src: The key business and process-related mistakes in mobile application development
By Tim Clarke
img src: lyft.com
Coinciding with recent growth in smartphone usage, mobile apps have skyrocketed in popularity over the last few years. In 2009 alone, there were roughly 2.5 billion fee-based mobile apps downloaded, and that number is projected to reach nearly 270 billion in 2017. But, the large quantity of downloads also suggests that apps often fail to keep the interest of their users. Data shows that over 90% of an application’s activity occurs within the first six months after the download.
The question becomes: how do you add staying power to an app? More precisely, when you’re developing a new app, what should you avoid? What are the common mistakes? According to app design and development agency Nomtek, most app slip-ups fall into one of two categories: process-related mistakes and business-related mistakes. Let us analyse these in more detail.
Designing an app before understanding the business fully is one example of a process-related mistake.Even if an app seems like a good idea, there is no guarantee that it will make money. The app may fail if it tries to solve a problem that does not exist or is not as significant as first imagined.
Another possibility is that the app attempts to solve someone else’s problem instead of the user’s problem. However, the success of an app truly depends on its ability to address the user’s problem directly. In other words, the app should delivery value within a short time after being installed. For most apps, this means within a couple of days.
When considering user acquisition, another frequent mistake is assuming that the app will go viral. Unfortunately, few apps actually attain this level of success.
Developing an app without a fully planned out design is another process-related mistake. For example, let’s say an entrepreneur hires an app developer and briefs him about the general plan and uses for the app. If the developer does not fully understand the business or user perspective well enough, the final product will be flawed and ultimately end up failing.
A third process-related app development mistake occurs when the designer does not set and meet measurable while implementing a project.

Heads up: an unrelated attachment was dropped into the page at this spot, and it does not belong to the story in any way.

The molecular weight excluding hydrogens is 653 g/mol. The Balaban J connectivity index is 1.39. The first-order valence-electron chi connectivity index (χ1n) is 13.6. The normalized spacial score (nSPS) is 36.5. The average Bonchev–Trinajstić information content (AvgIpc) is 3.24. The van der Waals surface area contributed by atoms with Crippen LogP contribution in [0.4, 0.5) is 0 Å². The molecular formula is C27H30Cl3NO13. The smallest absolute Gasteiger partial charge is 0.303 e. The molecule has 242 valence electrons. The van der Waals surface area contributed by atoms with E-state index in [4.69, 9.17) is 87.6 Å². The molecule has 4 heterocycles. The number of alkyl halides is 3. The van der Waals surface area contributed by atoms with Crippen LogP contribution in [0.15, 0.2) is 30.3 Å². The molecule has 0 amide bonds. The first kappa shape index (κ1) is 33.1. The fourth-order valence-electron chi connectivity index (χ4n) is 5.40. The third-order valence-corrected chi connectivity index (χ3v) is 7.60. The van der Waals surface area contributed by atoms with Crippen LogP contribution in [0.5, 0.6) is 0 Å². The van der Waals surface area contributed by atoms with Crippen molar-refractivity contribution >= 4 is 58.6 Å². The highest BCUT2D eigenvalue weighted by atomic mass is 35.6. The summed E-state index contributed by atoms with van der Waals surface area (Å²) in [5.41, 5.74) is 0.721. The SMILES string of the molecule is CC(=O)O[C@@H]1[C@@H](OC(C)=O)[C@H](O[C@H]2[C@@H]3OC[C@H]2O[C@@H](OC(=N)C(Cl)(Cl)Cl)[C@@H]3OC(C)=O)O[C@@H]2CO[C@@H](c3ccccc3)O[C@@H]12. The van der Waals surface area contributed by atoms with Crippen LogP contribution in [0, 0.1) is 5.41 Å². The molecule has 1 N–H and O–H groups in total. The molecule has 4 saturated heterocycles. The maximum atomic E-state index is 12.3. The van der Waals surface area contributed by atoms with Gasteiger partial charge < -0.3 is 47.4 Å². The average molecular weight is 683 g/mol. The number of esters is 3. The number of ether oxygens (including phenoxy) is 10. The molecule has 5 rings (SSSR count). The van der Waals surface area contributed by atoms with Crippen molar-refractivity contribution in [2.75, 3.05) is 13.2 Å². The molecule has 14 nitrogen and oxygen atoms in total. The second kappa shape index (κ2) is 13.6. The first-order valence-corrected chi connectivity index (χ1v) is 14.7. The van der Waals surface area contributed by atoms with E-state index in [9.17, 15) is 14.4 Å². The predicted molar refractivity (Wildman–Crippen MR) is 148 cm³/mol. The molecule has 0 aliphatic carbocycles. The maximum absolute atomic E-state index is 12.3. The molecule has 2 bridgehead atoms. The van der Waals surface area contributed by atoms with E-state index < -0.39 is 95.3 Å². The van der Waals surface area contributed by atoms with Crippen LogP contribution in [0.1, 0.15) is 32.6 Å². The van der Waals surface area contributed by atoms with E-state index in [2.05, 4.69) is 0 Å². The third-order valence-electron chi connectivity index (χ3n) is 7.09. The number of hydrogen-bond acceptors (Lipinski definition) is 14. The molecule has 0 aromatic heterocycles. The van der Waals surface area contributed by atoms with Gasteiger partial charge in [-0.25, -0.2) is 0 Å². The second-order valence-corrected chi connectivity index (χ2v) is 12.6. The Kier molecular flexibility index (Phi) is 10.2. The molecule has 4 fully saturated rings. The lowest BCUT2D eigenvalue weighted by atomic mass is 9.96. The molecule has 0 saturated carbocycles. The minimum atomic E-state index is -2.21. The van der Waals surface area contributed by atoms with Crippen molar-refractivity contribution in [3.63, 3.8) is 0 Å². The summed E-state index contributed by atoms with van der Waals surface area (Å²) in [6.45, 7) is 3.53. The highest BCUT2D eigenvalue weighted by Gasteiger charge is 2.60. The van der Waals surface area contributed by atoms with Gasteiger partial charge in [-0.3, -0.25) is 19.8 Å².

Delaying the pursuit of app monetisation and ROI
Many application developers believe that once their user base grows, the easy part is generating revenue streams. It is common to believe that an app with numerous users will earn money through ads, the sale of market, or through a high stakes acquisition by a big company, such as Google or Facebook.
Unfortunately, the reality is that many apps get stuck before they meet their desired growth and market recognition metrics, which in turn leads to financial hiccups and the inability to pivot after gathering data from the app’s initial users.
For example, even though the organizational app, Springpad reached over 5 million users, it ran out of money and was forced to wind down in June 2014, six years after its initial launch.
“We built a heck of a product, but we failed to build a business,” Springpad CEO Jeff Janer, said. Springfield turned out to be too reliant on providing users with valuable data before earning on micro-transactions. Besides, Springpad proved less efficient than Pinterest in adapting to new rules brought about by the mobile apps sector.
Even brands like Twitter can suffer from lack of a solid monetisation plan. Despite their unquestionable market position, Twitter still struggles to determine the best mix for generating sustainable profits. Recent layoffs and the appointment of new CEO Jack Dorsey, prove that creating a successful app-centred business is quite a challenge, even for big players.
Giving up too quickly
Many app developers endure a roller-coaster experience, with many ups and downs along the way to gaining traction for a product. It can be difficult to determine the number of pivots necessary to reach the desired product-market fit. Many founders stop investing in their product and claim failure, only to later see a similar idea featured by Google Play and the AppStore as the app of the month.
Finding the appropriate balance between being persistent in pursuing your vision and knowing when to stop is critical to success. If recent trends and projections are any indication, the popularity of mobile apps will continue to increase. However, as the demand for apps drives the ever-increasing supply, and consumers are presented with more options that competing for their attention, it will be crucial for app providers to avoid some of the common mistakes discussed above, if they want to build apps with staying power.